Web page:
“However, we noticed that requests for alterations were about eleven percent, which was unacceptable. We believed that if our tailors are taking individual measurements, the alterations and complaints should be minimal.”
This presented them with a unique problem. Why were complaints coming in despite attention being paid to each student’s measurements? After looking into it extensively, the two discovered that the students and parents were not part of the decision making process on the right fit for each student. Instead, they saw the tailors were making the decision for the customer. “To address this issue, we made size sets of uniforms, which means we made different sizes of uniforms, similar to ready-made garments in stores,” says Kumar.
Under this new model, these size sets were sent to schools, and Gubbacci staff helped students and parents pick the right sized uniform. “After introducing size sets, the number of alterations significantly decreased to less than one percent,” Kumar says. “This year, we had zero alterations from a school. This has also allowed us to cater to a larger number of schools across Karnataka, Kerala and Tamil Nadu.”
Kumar says, “We realised that though our tailors are experts, we should always include the customers in the decision making process, as they know the best. After this, we have taken some significant steps to be more customer-centric and provide excellent customer service. We are actively seeking feedback from our customers on how we can make the product and the entire experience better.”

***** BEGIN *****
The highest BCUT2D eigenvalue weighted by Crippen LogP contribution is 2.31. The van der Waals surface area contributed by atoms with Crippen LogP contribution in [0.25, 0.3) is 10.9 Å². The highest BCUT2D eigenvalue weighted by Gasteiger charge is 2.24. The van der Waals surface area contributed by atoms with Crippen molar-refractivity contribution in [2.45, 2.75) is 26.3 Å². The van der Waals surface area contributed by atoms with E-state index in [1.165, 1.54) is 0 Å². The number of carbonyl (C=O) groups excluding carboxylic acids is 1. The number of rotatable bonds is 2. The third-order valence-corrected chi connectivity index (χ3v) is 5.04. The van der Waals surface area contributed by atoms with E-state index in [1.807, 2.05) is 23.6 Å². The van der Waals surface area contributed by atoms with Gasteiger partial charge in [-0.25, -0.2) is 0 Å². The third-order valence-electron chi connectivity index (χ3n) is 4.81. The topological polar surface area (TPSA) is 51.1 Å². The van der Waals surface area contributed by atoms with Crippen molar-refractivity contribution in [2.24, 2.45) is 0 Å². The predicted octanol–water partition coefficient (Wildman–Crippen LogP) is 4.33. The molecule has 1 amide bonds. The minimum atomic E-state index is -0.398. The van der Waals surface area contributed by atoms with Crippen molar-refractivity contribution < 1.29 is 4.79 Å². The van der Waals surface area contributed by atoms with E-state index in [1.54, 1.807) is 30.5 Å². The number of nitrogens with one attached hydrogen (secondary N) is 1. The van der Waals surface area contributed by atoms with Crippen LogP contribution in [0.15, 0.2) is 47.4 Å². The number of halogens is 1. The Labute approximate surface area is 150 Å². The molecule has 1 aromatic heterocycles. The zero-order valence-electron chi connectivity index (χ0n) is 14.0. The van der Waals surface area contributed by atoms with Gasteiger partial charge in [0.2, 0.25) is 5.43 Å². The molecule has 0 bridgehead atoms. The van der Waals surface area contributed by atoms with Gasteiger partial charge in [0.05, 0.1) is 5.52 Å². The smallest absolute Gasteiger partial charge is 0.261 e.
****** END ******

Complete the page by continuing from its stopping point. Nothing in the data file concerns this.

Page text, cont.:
Gubbacci has now diversified into making uniforms for nursery schools, high schools, and colleges. It has also started ‘Gubbacci Images’, which provides students with individual portrait photographs and identity cards. “Apart from these B2B opportunities, we also recently started providing B2C services,” adds Vardhan.
Vardhan is referring to the new ‘One Hour T-shirts’ service, where anybody can custom design a T-shirt online and order it on the Gubbacci website. “These T-shirts will be ready to pick up in just an hour, and we offer same day delivery in Bengaluru and next day delivery for all other metros in India,” he says.
Apart from this, Gubbacci is leveraging digital in other beneficial ways. “One of our strengths is to bring this entire market online. We currently manage three websites, use customer relationship management tools and referral programme softwares, and have a significant presence on Facebook, Instagram and Twitter,” Vardhan explains. “We also spend considerable resources on our search engine optimisation and marketing, and have benefitted from Google AdWords and Google Shopping.”
Soon, the company plans to launch ‘Baby Gubbacci’, which will provide customised apparel for infants and children. By 2024, it seeks to be the leading “customer-preferred customised apparel and uniforms company in India.” The father-son duo also want to further streamline the processes for their customers and be able to complete all transactions online. “This is still an unorganised market and there is a lot of room for improvement and new ideas. We are also happy to collaborate with new players and share our experiences,” Vardhan says.